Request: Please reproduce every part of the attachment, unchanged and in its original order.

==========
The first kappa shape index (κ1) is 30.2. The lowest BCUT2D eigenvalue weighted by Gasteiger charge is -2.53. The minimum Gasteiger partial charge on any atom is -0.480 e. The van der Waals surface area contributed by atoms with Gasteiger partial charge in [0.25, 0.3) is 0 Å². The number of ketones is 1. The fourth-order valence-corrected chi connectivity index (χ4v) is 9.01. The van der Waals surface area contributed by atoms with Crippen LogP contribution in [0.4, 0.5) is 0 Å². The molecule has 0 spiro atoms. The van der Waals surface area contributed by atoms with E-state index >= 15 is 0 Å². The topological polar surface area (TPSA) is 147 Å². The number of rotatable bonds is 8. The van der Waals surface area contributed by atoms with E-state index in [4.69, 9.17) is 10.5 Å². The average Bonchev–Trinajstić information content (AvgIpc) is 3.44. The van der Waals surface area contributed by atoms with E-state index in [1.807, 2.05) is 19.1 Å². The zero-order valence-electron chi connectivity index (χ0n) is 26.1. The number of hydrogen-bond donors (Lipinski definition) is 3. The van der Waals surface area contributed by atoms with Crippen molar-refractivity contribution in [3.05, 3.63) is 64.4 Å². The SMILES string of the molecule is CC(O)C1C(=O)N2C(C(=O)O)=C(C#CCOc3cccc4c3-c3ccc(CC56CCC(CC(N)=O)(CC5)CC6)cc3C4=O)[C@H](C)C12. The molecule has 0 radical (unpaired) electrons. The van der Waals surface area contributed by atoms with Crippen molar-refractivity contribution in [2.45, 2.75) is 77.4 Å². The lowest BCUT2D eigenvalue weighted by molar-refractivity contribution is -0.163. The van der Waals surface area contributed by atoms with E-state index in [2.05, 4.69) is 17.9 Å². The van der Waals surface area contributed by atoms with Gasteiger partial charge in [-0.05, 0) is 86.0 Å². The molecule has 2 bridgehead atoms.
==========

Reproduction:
The first kappa shape index (κ1) is 30.2. The lowest BCUT2D eigenvalue weighted by Gasteiger charge is -2.53. The minimum Gasteiger partial charge on any atom is -0.480 e. The van der Waals surface area contributed by atoms with Gasteiger partial charge in [0.25, 0.3) is 0 Å². The number of ketones is 1. The fourth-order valence-corrected chi connectivity index (χ4v) is 9.01. The van der Waals surface area contributed by atoms with Crippen LogP contribution in [0.4, 0.5) is 0 Å². The molecule has 0 spiro atoms. The van der Waals surface area contributed by atoms with E-state index >= 15 is 0 Å². The topological polar surface area (TPSA) is 147 Å². The number of rotatable bonds is 8. The van der Waals surface area contributed by atoms with E-state index in [4.69, 9.17) is 10.5 Å². The average Bonchev–Trinajstić information content (AvgIpc) is 3.44. The van der Waals surface area contributed by atoms with E-state index in [1.807, 2.05) is 19.1 Å². The zero-order valence-electron chi connectivity index (χ0n) is 26.1. The number of hydrogen-bond donors (Lipinski definition) is 3. The van der Waals surface area contributed by atoms with Crippen molar-refractivity contribution in [3.05, 3.63) is 64.4 Å². The SMILES string of the molecule is CC(O)C1C(=O)N2C(C(=O)O)=C(C#CCOc3cccc4c3-c3ccc(CC56CCC(CC(N)=O)(CC5)CC6)cc3C4=O)[C@H](C)C12. The molecule has 0 radical (unpaired) electrons. The van der Waals surface area contributed by atoms with Crippen molar-refractivity contribution in [2.45, 2.75) is 77.4 Å². The lowest BCUT2D eigenvalue weighted by molar-refractivity contribution is -0.163. The van der Waals surface area contributed by atoms with E-state index in [2.05, 4.69) is 17.9 Å². The van der Waals surface area contributed by atoms with Gasteiger partial charge in [-0.05, 0) is 86.0 Å². The molecule has 2 bridgehead atoms.